See a related article from the Ecology Center's website,
2. Early Recycling Demonstrations
In the late 1960s, the budding environmental movement was driven by a belief in the wastefulness of modern life, a condition epitomized by the non-returnable beverage container. As the production of single-use bottles and cans increased, the containers began littering fields, streets, and landfills in cities all around the country. Expressing a common concern, the Ecology Center's first director William Kopper remarked to the Michigan Daily, “We can no longer continue to live in a ‘throw-away’ world where our natural resources go on a one-way trip from the land to our air, water, and dumps.” The activists who led the Teach-In and founded the Ecology Center believed that recycling throwaway beverage containers was a good place to start.
In March 1970, just before the Teach-In on the Environment at the University of Michigan, ENACT sent this open letter to U-M’s administration demanding “that the University change its contract with the Coca-Cola Company and Servomaton, Inc. to ban the use of non-returnable containers in their vending machines.” Backing this demand with action, ENACT coordinated a protest on the second day of the Teach-In during which nearly 200 students dropped more than 10,000 non-returnable cans on the front lawn of the Ann Arbor Coca-Cola Bottling Company.
Through demonstrations like this one, the Teach-In succeeded in drawing attention to the precarious state of the environment. But to truly make a difference, those who led the Teach-In knew they had to do more than protest. By founding the Ecology Center, ENACT created a place where concerned students and Ann Arborites alike could learn about the state of the environment and work together to solve the environmental problems facing their communities.
One of the Center’s earliest goals was to create a glass recycling program. However, it could be expensive to set up this kind of program, and, especially during the Ecology Center’s first few months of operation, its leaders’ ambitions were larger than the size of their budget. For this reason, the Ecology Center partnered with Owens-Illinois Glass Company of Toledo, Ohio to host a recycling event at the Arborland Shopping Center which they called Glass Recycle Days. This event, they hoped, would demonstrate that it was possible to create a permanent glass recycling program in Ann Arbor.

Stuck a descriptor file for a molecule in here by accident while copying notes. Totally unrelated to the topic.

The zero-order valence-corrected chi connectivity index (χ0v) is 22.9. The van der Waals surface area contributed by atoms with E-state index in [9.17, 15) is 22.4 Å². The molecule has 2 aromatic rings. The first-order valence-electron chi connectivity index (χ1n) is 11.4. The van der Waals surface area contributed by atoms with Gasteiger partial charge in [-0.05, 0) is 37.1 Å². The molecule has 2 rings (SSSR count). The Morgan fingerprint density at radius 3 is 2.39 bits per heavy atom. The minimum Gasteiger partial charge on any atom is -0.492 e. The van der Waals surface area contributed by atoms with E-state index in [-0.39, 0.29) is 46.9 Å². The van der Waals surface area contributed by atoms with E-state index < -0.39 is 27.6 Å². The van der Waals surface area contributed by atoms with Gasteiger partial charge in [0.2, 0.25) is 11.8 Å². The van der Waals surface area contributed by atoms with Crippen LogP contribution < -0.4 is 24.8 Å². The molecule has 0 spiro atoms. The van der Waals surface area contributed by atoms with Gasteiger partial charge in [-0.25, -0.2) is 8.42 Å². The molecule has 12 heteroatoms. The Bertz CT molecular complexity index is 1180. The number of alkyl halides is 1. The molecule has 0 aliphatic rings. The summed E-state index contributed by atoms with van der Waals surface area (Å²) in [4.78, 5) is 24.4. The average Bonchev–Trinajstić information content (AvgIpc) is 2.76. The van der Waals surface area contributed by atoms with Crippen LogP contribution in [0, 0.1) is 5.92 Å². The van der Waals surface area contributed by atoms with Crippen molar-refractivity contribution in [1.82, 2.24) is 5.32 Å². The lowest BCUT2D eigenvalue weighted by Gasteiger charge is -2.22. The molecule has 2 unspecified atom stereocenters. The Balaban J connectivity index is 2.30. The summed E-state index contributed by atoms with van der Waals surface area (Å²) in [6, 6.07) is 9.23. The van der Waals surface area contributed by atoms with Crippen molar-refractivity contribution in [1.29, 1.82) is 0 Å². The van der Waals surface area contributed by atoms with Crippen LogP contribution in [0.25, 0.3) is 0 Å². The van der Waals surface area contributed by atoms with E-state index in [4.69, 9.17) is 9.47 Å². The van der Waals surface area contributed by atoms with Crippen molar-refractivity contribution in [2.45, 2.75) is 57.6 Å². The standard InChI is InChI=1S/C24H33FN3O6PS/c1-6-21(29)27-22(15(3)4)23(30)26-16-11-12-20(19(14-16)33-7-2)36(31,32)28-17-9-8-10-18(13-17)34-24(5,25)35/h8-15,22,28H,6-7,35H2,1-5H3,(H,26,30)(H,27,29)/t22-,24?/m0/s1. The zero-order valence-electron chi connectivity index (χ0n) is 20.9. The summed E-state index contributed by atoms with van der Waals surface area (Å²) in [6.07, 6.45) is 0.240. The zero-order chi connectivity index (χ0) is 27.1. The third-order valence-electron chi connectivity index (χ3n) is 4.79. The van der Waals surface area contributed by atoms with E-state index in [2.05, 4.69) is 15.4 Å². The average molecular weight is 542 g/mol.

On June 16th and 17th, 1970, more than 30,000 “well-groomed housewives in station wagons, straw-hatted farmers in pickups and ragged-haired kids towing wagons” hauled over 250,000 glass bottles to Arborland, according to the Detroit Free Press. ENACT student volunteers collected the bottles, weighted them, and sorted them by color. Contributors received one penny per pound of glass they brought to the station, financed by Owens-Illinois. In turn, these contributors donated about one-fifth of their earnings back to the fledgling Ecology Center.
In just two days, community service groups, families, and people concerned about the environment brought over 65 tons of glass to the station from Ann Arbor and the surrounding communities. A Methodist youth group from New Hudson, Michigan made the largest contribution, carting 2,935 pounds of glass to the station. An Owens-Illinois press relations representative told the Michigan Daily that the company had previously accepted glass for recycling, however, the program was its “first attempt to reclaim glass outside of factory towns.”
Encouraged by the community’s response to this event, Owens-Illinois decided to partner with the Ecology Center to establish a permanent recycling station in Ann Arbor, one of the first in the nation.